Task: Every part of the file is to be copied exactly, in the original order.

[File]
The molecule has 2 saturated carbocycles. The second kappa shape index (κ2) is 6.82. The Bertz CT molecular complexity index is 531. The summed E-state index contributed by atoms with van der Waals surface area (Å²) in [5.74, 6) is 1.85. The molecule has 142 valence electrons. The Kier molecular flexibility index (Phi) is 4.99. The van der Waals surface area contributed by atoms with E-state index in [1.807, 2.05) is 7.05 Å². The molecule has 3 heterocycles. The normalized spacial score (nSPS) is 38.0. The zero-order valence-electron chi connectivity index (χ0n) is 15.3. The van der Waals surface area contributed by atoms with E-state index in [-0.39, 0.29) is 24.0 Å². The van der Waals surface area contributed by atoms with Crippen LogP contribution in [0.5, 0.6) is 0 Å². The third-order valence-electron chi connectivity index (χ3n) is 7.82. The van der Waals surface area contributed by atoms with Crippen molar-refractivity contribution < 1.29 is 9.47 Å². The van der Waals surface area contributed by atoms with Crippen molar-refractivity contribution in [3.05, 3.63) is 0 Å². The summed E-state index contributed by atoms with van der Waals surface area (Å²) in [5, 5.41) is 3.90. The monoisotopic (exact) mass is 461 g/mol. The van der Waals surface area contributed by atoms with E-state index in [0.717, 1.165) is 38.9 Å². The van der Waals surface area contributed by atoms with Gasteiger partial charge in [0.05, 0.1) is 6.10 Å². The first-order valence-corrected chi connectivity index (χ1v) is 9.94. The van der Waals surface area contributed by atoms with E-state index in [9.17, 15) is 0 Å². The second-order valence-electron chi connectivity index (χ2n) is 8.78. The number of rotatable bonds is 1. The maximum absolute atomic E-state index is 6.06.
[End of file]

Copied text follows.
The molecule has 2 saturated carbocycles. The second kappa shape index (κ2) is 6.82. The Bertz CT molecular complexity index is 531. The summed E-state index contributed by atoms with van der Waals surface area (Å²) in [5.74, 6) is 1.85. The molecule has 142 valence electrons. The Kier molecular flexibility index (Phi) is 4.99. The van der Waals surface area contributed by atoms with E-state index in [1.807, 2.05) is 7.05 Å². The molecule has 3 heterocycles. The normalized spacial score (nSPS) is 38.0. The zero-order valence-electron chi connectivity index (χ0n) is 15.3. The van der Waals surface area contributed by atoms with E-state index in [-0.39, 0.29) is 24.0 Å². The van der Waals surface area contributed by atoms with Crippen LogP contribution in [0.5, 0.6) is 0 Å². The third-order valence-electron chi connectivity index (χ3n) is 7.82. The van der Waals surface area contributed by atoms with Crippen molar-refractivity contribution < 1.29 is 9.47 Å². The van der Waals surface area contributed by atoms with Crippen molar-refractivity contribution in [3.05, 3.63) is 0 Å². The summed E-state index contributed by atoms with van der Waals surface area (Å²) in [5, 5.41) is 3.90. The monoisotopic (exact) mass is 461 g/mol. The van der Waals surface area contributed by atoms with E-state index in [0.717, 1.165) is 38.9 Å². The van der Waals surface area contributed by atoms with Gasteiger partial charge in [0.05, 0.1) is 6.10 Å². The first-order valence-corrected chi connectivity index (χ1v) is 9.94. The van der Waals surface area contributed by atoms with E-state index in [9.17, 15) is 0 Å². The second-order valence-electron chi connectivity index (χ2n) is 8.78. The number of rotatable bonds is 1. The maximum absolute atomic E-state index is 6.06.